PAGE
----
The contours of taste
The contours of taste
Sometimes superfluous, often vital, they allow our creations to take their traditional form. They fill drawers and cupboards until their purpose corresponds to the need of the moment: moulds for pies and tarts, cakes, charlottes, soufflés, cupcakes, savarins, madeleines, cutters for cookies and so on.
Ceramic, metal, aluminium, porcelain and now silicone, moulds and shapes come from the heart of regional and family traditions. Virtually indestructible, blackened and sometimes battered with use, they’re passed on like childhood memories with the recipes and the activities they’re required for.
These humble utilitarian objects lie at the intersection of the most trivial culinary needs and an ancestral folk art of surprising sophistication. They are proof that our century did not invent food design. Their own form is practical, drawn from lived experience and providing an exact and unfussy solution to a recipe that they enable us to perfectly reproduce every time.
A hit from a mistake
The French give the name “moule à manqué” or “mistake mould” to the most basic cake pan of all: round with a flat base. It’s said to have taken the name of a recipe improvised by a 19th century Parisian pastry chef. The story goes that he was making a Génoise sponge cake, but his egg whites failed to rise. He added butter and crushed almonds to the dough he had prepared. When it emerged from the oven, the cake looked good enough for a customer to ask what the new creation was. “Un manqué,” replied the chef, which means “a mistake” or “a failure”. But the cake was a hit, the name stuck and was passed on to the mould itself.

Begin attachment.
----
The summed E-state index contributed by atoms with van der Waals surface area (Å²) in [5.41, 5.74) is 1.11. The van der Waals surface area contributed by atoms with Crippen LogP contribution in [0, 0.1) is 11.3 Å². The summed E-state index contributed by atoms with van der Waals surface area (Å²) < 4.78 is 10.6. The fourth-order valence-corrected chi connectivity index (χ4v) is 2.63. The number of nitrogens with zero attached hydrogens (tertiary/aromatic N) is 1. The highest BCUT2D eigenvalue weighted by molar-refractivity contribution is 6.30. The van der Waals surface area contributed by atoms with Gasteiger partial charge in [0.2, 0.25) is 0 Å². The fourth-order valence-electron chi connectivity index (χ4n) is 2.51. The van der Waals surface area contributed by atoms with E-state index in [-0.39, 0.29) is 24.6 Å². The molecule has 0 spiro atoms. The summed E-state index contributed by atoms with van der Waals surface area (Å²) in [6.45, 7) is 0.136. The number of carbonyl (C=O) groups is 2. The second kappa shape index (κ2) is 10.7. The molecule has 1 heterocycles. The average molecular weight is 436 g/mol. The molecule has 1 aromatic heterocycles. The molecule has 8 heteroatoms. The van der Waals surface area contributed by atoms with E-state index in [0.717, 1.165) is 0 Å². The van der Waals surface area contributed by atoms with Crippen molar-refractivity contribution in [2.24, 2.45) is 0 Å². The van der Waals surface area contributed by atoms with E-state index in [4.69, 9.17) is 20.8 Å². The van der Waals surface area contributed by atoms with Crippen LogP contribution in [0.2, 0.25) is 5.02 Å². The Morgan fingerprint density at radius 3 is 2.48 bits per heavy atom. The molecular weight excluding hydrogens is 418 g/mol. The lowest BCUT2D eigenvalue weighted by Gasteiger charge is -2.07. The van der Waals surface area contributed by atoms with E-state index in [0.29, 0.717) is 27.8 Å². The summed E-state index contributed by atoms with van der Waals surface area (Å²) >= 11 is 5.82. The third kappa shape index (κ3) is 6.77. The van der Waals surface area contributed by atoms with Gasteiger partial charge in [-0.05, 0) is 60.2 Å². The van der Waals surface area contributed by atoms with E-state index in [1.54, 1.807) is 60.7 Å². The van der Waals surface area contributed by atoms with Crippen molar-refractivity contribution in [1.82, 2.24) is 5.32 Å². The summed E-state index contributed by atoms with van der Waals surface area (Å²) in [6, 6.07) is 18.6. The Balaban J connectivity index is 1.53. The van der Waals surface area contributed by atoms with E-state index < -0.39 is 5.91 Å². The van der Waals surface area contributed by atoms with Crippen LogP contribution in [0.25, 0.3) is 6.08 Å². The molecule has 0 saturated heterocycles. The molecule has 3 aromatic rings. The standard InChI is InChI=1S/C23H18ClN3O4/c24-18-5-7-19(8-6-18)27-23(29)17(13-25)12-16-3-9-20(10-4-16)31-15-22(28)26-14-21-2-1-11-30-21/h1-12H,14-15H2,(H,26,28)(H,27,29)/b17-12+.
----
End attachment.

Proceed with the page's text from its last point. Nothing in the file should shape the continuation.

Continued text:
Whatever the mould, its size must fit the proportions of the recipe. You’ll also need to know how to turn out the contents after cooking. Chefs recommend buttering and flouring the mould. New non-stick moulds or those with a removable base facilitate the operation, which can ruin a promising result at the very last minute. The substance is important: stainless steel is a good heat conductor. But for certain recipes such as tarts or madeleines, old-fashioned tin moulds like the ones our grandmothers used are still best. In any case, vacuum cooking and overheating should be avoided. When carefully looked after, such moulds are almost indestructible. For cutting fun shapes into pastry, there are cookie cutters of a thousand forms. They can shape shortbread and other dry cakes, as well as bringing gingerbread men to life. They’re also the key accessory for the creative "scrap-cooking" activity currently at the forefront of fashion.
The meaning of pieA pie is usually round and sweet. Its diameter varies according to the number of slices you want to cut: 22cm for 4, 24cm for 6, 28cm for 8, and so on. The French tourtière, which is also round, can be either savoury or sweet. However, there are also rectangular or square pie pans. The low fluted edge guarantees efficient cooking and defines the appearance of the tart, quiche, pie or flan when it’s removed from the mould.
A gourmet anecdote
The savarin mould, which is round with a hole in the middle, bears the name of the cake for which it was designed. It pays homage to the great gastronome Brillat-Savarin, who invented the syrup in which the cake is soaked.
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